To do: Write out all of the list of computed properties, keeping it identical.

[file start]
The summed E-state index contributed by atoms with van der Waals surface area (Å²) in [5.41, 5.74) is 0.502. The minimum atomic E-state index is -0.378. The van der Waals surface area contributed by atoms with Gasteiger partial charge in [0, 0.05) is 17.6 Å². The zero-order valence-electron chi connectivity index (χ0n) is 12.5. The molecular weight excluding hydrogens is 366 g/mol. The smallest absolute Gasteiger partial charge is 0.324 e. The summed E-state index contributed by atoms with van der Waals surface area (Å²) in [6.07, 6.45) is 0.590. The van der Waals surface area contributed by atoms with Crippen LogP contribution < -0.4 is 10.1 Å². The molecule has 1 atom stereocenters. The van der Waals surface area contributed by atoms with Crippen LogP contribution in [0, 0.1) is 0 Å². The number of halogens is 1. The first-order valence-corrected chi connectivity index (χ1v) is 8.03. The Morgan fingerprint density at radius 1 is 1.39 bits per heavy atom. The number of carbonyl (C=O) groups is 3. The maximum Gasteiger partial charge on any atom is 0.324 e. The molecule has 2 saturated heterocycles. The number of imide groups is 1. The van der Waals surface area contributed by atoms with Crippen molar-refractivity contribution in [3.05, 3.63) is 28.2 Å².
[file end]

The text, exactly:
The summed E-state index contributed by atoms with van der Waals surface area (Å²) in [5.41, 5.74) is 0.502. The minimum atomic E-state index is -0.378. The van der Waals surface area contributed by atoms with Gasteiger partial charge in [0, 0.05) is 17.6 Å². The zero-order valence-electron chi connectivity index (χ0n) is 12.5. The molecular weight excluding hydrogens is 366 g/mol. The smallest absolute Gasteiger partial charge is 0.324 e. The summed E-state index contributed by atoms with van der Waals surface area (Å²) in [6.07, 6.45) is 0.590. The van der Waals surface area contributed by atoms with Crippen LogP contribution < -0.4 is 10.1 Å². The molecule has 1 atom stereocenters. The van der Waals surface area contributed by atoms with Crippen LogP contribution in [0, 0.1) is 0 Å². The number of halogens is 1. The first-order valence-corrected chi connectivity index (χ1v) is 8.03. The Morgan fingerprint density at radius 1 is 1.39 bits per heavy atom. The number of carbonyl (C=O) groups is 3. The maximum Gasteiger partial charge on any atom is 0.324 e. The molecule has 2 saturated heterocycles. The number of imide groups is 1. The van der Waals surface area contributed by atoms with Crippen molar-refractivity contribution in [3.05, 3.63) is 28.2 Å².